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Ten days after her college-age son went missing in St. Paul, Sally Zamlen said police moved too slowly in their search for a young adult in danger.
She refuses to accept, she said, that as a 19-year-old, her son Dan Zamlen, a freshman at the University of St. Thomas, had the right to go missing -- had a right to be alone.
No, she said, searchers should have been out in force that very first morning. And to that end, the Eveleth, Minn., woman found herself before a state House panel Wednesday, speaking in support of a bill that she hopes will force quicker, more intensive searches for missing adults.
Not that she was letting go of the task at hand. Of the ongoing search for her son, she told legislators, "We are seriously, seriously running out of time."
The bill, dubbed "Brandon's Law," would expand the state's missing children's law to include adults who are missing and endangered. Authorities would take missing persons reports "without delay," and conduct preliminary investigations to see if fears appear founded. If so, the Bureau of Criminal Apprehension then would be consulted because of "the fact that the first two hours are critical," according to the bill now headed to the House floor.
Zamlen said she believes the bill would have forced a nearly immediate, full-out search for her son, who has Type I diabetes and reportedly said by cell phone to a friend, "Oh, my gosh, Anna, where are you? Help!" while he was walking on St. Clair Avenue near Mississippi River Boulevard early on April 5.
Bloodhounds and police would have combed the bluffs that day, Zamlen said.
Not a perfect solution
But the bill's chief author, Rep. Marty Seifert, R-Marshall, said the proposal would not go so far as to dictate when authorities would "begin scaling walls" in efforts to turn up missing adults. Investigators still would have discretion to search when and how they see fit, he said. Of the Zamlens and others, Seifert said, "I can't give them false promises."
Jim Franklin, executive director of the Minnesota Sheriff's Association, said that the law does guarantee, however, that the state's 87 sheriff's offices and 320 police departments take a uniform approach to determining whether an adult is missing and endangered, which he sees as a positive step.
"Previously, different agencies might be responding to different situations differently," he said.
Zamlen's frustrations were shared Wednesday by Annette Swanson, whose son, Brandon Swanson, 19, has been missing since last May, when his car went into a ditch along the Lincoln and Lyon county line near Tauton, Minn. He was on his cell phone with his father, she said, and then he was "just gone, vanished."
"I was told, 'You know m'am, he's an adult, he has a right to be missing,' " Swanson said in a telephone interview. "But don't tell me that without finding out the circumstances first."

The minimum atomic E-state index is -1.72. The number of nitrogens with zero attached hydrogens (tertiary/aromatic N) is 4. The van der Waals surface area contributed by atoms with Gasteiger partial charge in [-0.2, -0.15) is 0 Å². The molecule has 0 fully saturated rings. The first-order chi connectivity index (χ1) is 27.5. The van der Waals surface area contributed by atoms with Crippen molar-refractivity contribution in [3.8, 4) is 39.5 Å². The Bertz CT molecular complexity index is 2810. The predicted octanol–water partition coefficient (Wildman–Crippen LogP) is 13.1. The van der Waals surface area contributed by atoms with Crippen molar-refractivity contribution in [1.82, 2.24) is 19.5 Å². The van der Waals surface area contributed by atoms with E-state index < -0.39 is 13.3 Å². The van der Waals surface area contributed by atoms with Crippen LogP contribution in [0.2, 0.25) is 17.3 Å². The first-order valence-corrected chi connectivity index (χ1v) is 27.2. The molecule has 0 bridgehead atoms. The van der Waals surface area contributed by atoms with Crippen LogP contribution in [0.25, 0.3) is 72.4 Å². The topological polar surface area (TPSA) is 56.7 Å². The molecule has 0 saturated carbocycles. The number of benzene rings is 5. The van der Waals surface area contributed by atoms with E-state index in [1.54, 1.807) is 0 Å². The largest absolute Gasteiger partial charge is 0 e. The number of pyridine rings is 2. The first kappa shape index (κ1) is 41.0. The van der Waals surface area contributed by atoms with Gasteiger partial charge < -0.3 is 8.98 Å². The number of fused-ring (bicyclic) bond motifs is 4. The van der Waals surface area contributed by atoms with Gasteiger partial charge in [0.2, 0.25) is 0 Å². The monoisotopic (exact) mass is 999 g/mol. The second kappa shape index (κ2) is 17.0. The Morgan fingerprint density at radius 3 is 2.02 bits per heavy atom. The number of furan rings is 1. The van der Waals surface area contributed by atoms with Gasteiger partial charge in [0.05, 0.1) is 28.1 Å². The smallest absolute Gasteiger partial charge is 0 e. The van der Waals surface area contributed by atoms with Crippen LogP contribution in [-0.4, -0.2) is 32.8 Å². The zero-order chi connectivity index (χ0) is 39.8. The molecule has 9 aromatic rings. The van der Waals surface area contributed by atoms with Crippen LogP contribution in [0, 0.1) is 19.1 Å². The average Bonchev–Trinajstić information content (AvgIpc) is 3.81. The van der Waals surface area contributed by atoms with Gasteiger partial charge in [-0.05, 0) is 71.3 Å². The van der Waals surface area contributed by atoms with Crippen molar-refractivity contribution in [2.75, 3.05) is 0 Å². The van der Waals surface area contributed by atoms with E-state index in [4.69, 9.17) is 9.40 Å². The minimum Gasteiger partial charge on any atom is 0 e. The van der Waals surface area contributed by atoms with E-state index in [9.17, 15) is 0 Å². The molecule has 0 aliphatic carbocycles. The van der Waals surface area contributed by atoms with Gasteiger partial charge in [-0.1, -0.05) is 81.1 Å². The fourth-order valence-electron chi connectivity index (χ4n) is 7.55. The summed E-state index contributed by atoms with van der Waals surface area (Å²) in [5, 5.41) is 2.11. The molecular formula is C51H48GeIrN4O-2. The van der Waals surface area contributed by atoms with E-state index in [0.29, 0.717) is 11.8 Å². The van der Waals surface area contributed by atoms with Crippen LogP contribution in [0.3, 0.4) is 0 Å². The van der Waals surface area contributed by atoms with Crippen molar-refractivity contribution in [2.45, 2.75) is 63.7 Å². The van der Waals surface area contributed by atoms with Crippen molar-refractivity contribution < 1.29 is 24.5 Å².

She is glad, she said, that the bill now named after her son at least forces that preliminary step.
St. Paul response
Looking back over the past 10 days, Dale Zamlen, who is Dan Zamlen's father, took a more charitable view of police efforts than did his wife: "Law enforcement did as well as they could," he told the House panel. "Their hands are tied."
Sally Zamlen said police should have been more aggressive in seeking her son's cell-phone records. In addition, she said, police had an officer stationed at the river bluffs April 5, warning people away from the slippery terrain, rather than launching an intensive search there themselves.
St. Paul police spokesman Peter Panos said Wednesday that officers who responded to the initial call about 3 a.m. had immediately searched for signs of foul play near the intersection of St. Clair Avenue and Mississippi River Boulevard. Canine officers also had searched on the bluffs hours before fire personnel were summoned for a more thorough search that began about 4:30 p.m., he added.
A general rule for missing-adult cases, he said, is that investigations are handled at the district level for 24 hours before the handoff to the missing persons unit. In the Zamlen case, he said, Western District officers worked with the student's friends that first day, trying to glean where he may have gone.
As for the cell-phone records, Panos said that judges require that certain criteria be met before they sign off on a search warrant.
One must consider, too, the reaction of someone whose records have been searched -- someone who decided to just disappear for a day.
"Isn't my cell phone private?" Panos said that person might say. "As an adult, don't you have a right to privacy?"
Anthony Lonetree • 612-673-4109